The shaky economy is reducing demand for government-backed small business loans, the agency reports.
Following a record high in 2007, the number of government-backed loans for small businesses fell by 30 percent this year as owners struggled with tighter credit and a shaky economy, the Small Business Administration reported this week.
This year, the agency guaranteed about 70,000 loans to small-business owners from commercial banks and lenders, down from 100,000 in 2007. The total value of loans fell 13 percent to $17.96 billion, while average loan size rose by $41,000 to $183,000.
Most of the loans were taken out under the agency's 7(a) and 504 loan programs, its two key lending initiatives.
The declines began at the end of last year and dropped off sharply by October, which marks the end of the 2008 fiscal year.
The SBA blamed the declines on a "perfect storm" of tighter credit conditions, declining credit worthiness, and reduced demand from owners worried about borrowing in an uncertain climate.
By offering larger loans to fewer owners, the agency said a higher amount of capital was being injected into more sustainable and successful businesses.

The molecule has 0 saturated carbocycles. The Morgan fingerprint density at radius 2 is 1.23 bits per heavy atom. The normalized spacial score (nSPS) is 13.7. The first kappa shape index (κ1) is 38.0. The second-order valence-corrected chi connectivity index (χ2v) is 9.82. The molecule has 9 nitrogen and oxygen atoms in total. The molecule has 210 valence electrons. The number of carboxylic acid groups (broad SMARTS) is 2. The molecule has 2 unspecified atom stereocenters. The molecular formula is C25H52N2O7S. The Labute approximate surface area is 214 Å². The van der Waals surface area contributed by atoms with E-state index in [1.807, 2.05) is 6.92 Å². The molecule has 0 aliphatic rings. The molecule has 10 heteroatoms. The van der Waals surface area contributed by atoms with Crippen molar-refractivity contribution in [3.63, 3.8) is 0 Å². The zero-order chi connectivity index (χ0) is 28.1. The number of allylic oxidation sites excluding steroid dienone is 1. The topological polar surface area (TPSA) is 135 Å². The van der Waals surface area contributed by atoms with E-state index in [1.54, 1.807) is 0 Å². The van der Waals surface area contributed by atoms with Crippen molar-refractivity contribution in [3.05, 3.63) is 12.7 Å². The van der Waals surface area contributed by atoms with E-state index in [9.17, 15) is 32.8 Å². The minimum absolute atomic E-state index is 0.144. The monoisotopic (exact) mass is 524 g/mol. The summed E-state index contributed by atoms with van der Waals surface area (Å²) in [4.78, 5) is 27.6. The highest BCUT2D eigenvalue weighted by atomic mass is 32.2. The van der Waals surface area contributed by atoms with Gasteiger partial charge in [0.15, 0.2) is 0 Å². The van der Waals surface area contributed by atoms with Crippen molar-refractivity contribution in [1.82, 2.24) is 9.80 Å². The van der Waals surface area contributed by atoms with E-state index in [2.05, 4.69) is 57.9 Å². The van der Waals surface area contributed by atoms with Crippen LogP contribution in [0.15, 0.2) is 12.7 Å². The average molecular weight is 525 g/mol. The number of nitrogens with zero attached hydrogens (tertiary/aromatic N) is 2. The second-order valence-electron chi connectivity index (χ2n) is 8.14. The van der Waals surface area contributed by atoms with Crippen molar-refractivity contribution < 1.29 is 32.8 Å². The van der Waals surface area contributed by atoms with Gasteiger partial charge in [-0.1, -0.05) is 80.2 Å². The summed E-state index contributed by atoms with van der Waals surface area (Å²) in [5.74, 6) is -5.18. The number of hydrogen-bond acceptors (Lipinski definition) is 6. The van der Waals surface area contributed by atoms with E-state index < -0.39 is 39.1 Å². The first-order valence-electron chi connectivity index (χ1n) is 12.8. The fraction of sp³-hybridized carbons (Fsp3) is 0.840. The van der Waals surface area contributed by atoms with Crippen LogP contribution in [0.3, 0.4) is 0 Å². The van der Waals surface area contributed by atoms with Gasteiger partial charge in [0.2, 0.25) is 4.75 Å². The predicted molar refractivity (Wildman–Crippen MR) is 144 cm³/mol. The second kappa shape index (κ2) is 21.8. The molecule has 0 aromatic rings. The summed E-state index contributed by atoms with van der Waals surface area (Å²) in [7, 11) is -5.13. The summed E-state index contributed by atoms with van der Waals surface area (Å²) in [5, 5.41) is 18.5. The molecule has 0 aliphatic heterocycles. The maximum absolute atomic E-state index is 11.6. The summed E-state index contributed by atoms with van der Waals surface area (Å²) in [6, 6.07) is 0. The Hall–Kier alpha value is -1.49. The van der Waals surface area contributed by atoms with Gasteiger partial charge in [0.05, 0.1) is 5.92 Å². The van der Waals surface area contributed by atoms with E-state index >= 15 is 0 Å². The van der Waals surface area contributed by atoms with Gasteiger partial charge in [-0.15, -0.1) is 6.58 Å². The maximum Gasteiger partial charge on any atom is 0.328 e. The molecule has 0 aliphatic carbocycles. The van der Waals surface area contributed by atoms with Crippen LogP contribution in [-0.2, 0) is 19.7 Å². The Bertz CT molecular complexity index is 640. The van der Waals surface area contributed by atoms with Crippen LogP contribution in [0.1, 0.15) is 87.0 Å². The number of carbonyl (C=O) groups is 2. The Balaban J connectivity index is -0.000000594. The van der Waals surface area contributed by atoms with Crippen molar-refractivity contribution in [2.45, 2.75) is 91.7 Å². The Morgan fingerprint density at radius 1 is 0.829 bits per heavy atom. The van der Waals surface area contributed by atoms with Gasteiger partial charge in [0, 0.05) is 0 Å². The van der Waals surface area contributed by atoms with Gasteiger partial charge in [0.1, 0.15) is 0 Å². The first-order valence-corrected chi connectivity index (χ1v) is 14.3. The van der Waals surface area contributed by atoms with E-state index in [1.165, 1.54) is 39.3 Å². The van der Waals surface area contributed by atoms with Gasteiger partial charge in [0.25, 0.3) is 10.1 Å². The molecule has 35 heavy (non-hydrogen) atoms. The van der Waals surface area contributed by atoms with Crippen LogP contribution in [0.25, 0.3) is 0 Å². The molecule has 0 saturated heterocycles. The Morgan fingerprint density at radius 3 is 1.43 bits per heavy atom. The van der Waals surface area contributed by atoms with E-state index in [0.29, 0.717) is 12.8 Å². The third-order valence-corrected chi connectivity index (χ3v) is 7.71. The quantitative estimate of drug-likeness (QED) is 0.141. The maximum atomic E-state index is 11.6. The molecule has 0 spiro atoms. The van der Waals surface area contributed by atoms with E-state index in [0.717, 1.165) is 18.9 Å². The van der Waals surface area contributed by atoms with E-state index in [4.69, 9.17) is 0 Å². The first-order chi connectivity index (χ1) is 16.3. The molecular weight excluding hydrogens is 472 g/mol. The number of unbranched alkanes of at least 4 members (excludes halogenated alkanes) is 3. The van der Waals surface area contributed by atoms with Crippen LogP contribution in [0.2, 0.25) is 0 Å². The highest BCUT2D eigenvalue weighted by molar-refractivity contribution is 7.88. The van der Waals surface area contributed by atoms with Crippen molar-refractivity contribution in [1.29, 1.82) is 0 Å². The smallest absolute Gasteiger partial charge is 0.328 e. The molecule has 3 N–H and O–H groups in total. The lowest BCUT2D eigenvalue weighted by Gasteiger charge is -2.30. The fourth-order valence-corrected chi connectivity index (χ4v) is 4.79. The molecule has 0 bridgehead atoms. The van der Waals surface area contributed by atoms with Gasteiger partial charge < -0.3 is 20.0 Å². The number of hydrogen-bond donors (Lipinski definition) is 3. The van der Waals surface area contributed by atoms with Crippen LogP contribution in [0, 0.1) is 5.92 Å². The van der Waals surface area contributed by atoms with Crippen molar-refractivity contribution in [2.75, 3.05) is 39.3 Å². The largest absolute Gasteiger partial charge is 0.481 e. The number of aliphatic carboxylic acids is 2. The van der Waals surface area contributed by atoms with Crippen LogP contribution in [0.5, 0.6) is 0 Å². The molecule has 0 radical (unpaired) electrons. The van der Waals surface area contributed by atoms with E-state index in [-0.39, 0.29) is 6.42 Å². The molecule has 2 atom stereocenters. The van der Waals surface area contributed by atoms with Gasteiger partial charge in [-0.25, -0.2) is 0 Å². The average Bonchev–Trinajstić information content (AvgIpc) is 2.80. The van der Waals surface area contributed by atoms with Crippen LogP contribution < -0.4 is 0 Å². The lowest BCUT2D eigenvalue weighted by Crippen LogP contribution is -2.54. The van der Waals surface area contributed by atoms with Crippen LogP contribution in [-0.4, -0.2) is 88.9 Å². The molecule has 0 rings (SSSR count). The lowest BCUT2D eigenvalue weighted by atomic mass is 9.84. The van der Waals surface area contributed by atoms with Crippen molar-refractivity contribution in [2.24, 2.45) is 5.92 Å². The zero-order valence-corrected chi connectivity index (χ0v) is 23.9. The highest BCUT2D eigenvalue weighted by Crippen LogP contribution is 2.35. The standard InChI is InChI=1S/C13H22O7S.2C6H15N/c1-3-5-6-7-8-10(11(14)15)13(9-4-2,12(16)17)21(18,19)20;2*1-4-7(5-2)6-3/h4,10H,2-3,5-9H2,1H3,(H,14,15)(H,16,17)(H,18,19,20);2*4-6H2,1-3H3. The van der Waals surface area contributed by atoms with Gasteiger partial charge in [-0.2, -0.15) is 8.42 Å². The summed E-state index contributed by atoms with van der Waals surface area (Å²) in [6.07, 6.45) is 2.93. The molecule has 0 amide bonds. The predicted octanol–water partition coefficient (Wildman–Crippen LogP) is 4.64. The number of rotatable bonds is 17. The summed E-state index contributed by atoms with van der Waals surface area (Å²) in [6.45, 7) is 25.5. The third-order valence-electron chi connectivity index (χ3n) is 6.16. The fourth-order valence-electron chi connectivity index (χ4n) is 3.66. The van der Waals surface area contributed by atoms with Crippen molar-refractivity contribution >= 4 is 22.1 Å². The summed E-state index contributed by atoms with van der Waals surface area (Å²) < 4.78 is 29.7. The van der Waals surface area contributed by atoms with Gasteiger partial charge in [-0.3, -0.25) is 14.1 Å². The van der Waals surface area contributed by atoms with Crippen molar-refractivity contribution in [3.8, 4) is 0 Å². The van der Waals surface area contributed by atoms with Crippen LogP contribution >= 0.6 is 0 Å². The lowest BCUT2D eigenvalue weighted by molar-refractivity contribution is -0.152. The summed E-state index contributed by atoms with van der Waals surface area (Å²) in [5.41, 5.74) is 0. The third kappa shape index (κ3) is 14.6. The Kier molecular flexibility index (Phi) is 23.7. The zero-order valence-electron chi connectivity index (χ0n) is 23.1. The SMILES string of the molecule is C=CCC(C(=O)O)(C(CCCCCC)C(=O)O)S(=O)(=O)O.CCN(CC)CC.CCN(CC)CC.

According to SBA Acting Administrator Sandy Baruah, government efforts to ease the impact of the financial market crisis will help "unclog the pipes" of the credit system and increase liquidity for smaller businesses.
Among other measures, the recently enacted $700 billion rescue plan authorizes the Federal Deposit Insurance Corporation to expand insurance coverage to non-interest bearing accounts typically used by small businesses to cover payroll, inventory, and other operating costs. By unfreezing the commercial paper market, the Federal Reserve will also seek to restore short-term financing for banks and businesses.
"All these efforts will need time to fully work their way through the economic system," Baruah said in a statement.